IMPORTANT:: This blog post was written based on ErlBus 0.1.0. Now there is a new release in progress (0.2.0), with a totally different implementation and substantial improvements. To read more about it, you can go to this Blog Post or directly to the GitHub Repo.

Messaging in Erlang is easy by default, because of its nature. But, why not make it even easier? ridiculously easy, and fun. Well, this is where ErlBus comes in; an Open Source project created to provide all what you need around messaging, including quality attributes such as: high performance and scale-out.

Let’s start doing an implementation of a simple but very powerful messaging pattern: Publish/Subscribe. In Erlang there are different ways to do it, but I’m going to mention only two (the common ones):

  1. Using the native tool/library pg2.
  2. Using an external tool/library like gproc.

Pub/Sub with pg2

pg2 doesn’t provides explicit Pub/Sub functions, so we have to implement that logic ourselves, using the given primitives.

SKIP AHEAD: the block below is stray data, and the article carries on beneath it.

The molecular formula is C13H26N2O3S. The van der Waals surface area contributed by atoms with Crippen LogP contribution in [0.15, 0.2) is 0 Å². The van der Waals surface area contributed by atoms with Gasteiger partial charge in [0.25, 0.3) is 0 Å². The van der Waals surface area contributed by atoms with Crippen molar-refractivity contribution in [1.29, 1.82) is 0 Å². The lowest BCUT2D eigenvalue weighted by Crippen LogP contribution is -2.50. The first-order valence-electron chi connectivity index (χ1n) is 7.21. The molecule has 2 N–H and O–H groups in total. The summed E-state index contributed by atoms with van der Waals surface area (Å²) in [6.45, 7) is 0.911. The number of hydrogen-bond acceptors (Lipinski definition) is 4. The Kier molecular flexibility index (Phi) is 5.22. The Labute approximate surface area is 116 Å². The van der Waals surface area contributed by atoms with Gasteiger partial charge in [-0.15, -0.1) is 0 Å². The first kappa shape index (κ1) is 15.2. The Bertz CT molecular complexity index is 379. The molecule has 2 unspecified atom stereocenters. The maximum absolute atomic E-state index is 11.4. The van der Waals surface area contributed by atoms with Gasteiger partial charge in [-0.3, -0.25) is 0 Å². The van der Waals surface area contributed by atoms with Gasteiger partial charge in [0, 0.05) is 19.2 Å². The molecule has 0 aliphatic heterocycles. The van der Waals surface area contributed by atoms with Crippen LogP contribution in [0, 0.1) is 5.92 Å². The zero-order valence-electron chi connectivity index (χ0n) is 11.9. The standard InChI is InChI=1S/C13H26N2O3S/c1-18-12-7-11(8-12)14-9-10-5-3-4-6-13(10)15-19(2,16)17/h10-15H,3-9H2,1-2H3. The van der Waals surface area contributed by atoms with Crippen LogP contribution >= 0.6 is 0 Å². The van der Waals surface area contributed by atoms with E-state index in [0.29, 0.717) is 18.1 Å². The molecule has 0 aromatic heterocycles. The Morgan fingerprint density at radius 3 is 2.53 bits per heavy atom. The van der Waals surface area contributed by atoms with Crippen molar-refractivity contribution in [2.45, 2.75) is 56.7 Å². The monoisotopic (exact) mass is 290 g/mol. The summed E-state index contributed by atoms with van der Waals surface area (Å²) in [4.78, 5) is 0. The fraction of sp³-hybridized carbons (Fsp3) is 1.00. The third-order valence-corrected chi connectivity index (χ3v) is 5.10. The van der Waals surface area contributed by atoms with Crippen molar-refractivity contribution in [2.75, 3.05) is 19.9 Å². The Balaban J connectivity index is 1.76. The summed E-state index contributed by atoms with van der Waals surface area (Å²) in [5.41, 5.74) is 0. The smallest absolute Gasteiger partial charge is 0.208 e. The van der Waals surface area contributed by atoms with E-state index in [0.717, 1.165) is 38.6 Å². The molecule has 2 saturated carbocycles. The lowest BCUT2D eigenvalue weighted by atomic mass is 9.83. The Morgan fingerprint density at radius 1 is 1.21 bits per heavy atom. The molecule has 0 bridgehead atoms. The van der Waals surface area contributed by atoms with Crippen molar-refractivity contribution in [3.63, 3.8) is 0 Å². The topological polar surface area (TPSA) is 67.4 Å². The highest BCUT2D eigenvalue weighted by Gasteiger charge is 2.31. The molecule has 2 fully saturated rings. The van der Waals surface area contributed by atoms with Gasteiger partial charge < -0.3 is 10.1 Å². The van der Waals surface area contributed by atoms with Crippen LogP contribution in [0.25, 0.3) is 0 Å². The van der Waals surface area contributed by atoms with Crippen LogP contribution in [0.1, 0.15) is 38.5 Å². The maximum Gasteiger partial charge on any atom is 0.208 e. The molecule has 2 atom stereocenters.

%% 1st: we have to create a pg2 group, that will be the analogous to a pub/sub channel
1> ok = pg2:create(my_channel).
%% 2nd: subscribe the current process to that group/channel
2> ok = pg2:join(my_channel, self()).
%% 3rd: publish one message, but we have to get the subscribers list first,
%% and then proceed with the broadcast
3> Subscribers = pg2:get_members(my_channel).
4> lists:foreach(fun(Pid) -> Pid ! "Hello!" end, Subscribers).
%% 4th: get the received message
5> receive Msg -> Msg end.

Things to highlight here:

  • It’s easy, but you have to code more and deal with some annoying things like errors or exceptions.

  • We have to code the logic for receive incoming messages (a listener), in addition to the message handling logic, and we should only be concerned for handle/process our messages.

  • You will be violating the DRY principle soon, because you’ll end up coding the same thing over and over again.

Pub/Sub with gproc

With gproc happen almost the same situation, but at least provides a pub/sub module gproc_ps to abstract that logic better.